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Charlotte Rental Housing: Multi-family Developments shifts building designs during Pandemic

Charlotte Rental Housing: Multi-family Developments shifts building designs during Pandemic

Spring 2020 brought about a dip in the real estate market, clearly due to the COVID-19 pandemic and stay at home orders that followed.  Multifamily development in North Carolina has been impacted, as well, but the long-term effects are still yet to be determined.  Innovation during these times is key, and adjustments to design are aiding in the long-term future of multifamily developments in a post-pandemic environment.

Slowed construction throughout this spring is expected to pick up because long-term growth will remain strong and developers are adapting to changes in market conditions and design. Before the spring, demand for multifamily was strong with construction costs rising due to demand.

During the pandemic, fewer renters were searching for new places to live, causing rents to decline and developers wondered about demand for future multifamily construction.

Fortunately, the downturn in rents was short-lived and search activity was back to normal by May when stay at home orders were eased.  However, rental prices may take a little longer to return.  Renters searching for a new place to live is certainly impacted by the employment market not offering great confidence.

The growing job market in Charlotte draw young professionals and other out-of-town workers seeking employment. High-end properties have been largely unscathed by the pandemic as upper-income renters kept their jobs and remained current with their payments. Properties with less expensive rents have been hit by defaults as renters fell behind on payments due to reduced incomes or lost jobs.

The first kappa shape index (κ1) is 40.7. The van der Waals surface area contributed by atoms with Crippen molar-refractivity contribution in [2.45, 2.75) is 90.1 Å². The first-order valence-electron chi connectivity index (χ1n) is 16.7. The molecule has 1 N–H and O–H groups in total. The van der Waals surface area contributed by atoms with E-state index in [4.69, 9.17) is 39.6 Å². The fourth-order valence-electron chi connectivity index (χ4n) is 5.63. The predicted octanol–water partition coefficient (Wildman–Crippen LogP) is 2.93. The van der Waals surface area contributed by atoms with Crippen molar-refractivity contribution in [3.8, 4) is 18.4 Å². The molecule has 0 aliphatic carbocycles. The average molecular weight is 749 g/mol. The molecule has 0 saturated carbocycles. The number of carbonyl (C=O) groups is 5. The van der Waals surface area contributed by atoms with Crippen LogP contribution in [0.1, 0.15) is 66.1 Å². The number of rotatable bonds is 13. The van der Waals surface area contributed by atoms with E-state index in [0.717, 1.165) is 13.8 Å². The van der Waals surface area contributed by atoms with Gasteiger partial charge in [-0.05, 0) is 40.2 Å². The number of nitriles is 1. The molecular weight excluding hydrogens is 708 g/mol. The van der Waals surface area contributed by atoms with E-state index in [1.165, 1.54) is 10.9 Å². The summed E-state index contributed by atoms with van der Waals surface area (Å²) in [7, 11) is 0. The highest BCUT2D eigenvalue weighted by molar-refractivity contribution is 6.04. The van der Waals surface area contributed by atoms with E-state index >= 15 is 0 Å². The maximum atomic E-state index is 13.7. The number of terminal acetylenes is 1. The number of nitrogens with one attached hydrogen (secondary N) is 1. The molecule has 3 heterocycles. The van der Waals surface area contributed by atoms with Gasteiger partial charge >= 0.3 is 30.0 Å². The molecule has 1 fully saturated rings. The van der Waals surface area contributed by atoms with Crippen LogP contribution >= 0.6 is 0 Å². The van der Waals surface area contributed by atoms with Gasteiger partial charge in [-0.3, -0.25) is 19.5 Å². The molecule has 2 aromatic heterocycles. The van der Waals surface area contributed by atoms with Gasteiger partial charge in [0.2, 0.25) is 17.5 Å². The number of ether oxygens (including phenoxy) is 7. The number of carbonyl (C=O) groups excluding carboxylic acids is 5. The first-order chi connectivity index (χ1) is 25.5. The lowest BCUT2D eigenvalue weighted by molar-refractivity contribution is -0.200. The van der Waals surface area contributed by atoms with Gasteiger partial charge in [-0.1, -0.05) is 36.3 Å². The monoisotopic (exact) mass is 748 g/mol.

As working from home becomes the norm and everyone has learned to do Zoom or Skype, people have realized that they could be an hour or more away from the city center and be as productive as they were before the pandemic.  Walkability to shops and restaurants became less of a priority over an office space and room to spread out.

Because contractors are essential workers, multifamily construction continued during the state’s stay-at-home order with safety measure adjustments.  The pandemic not only changed the way buildings are constructed during a pandemic, but also the design and livability in a post-pandemic world.  Multifamily developments increasingly incorporate features that address priorities like social distancing, remote working and touchless technology.

Many have already implemented central postal locations, package locker systems, key fob doors, security cameras and considerable wi-fi technology.

Amenity spaces may become larger as well to allow for more distancing between residents, increasing the costs of future projects as a result.  Other design options include workspaces like home offices, fold-down tables, patios or mezzanines in its new units to accommodate the work-from-home trend.

Other design changes could include:

  • Breaking large amenity spaces into smaller co-working spaces.
  • Increasing unit sizes as residents spend more time at home.
  • Improving technology for doors and elevators to reduce touch points between residents’ cars and units.
  • Including neutral zones at the entrances of units where residents can put possibly contaminated items before entering the living space.
  • Adding mechanical alcoves that would let maintenance workers service a unit’s HVAC system without entering.

In addition, showing properties virtually and disinfecting common spaces regularly to stop the spread of Covid-19 have become the norm. Surfaces that may have been cleaned once a day, like elevator buttons, have been treated three or four times.

Unfortunately, many amenities like pools and gyms remain closed to protect employees and residents. Green space is increasingly important to provide opportunities for residents to exercise.

No doubt, the ever-changing world we live in will continue to evolve, but immediate design changes are being implemented with thoughts for the future in mind.  Demand for housing in Charlotte will continue to be on the rise, as we are fortunate to still have a growing economy, but planning ahead is key as developers understand the immediate needs of our city’s residents.

Written by Laura Grant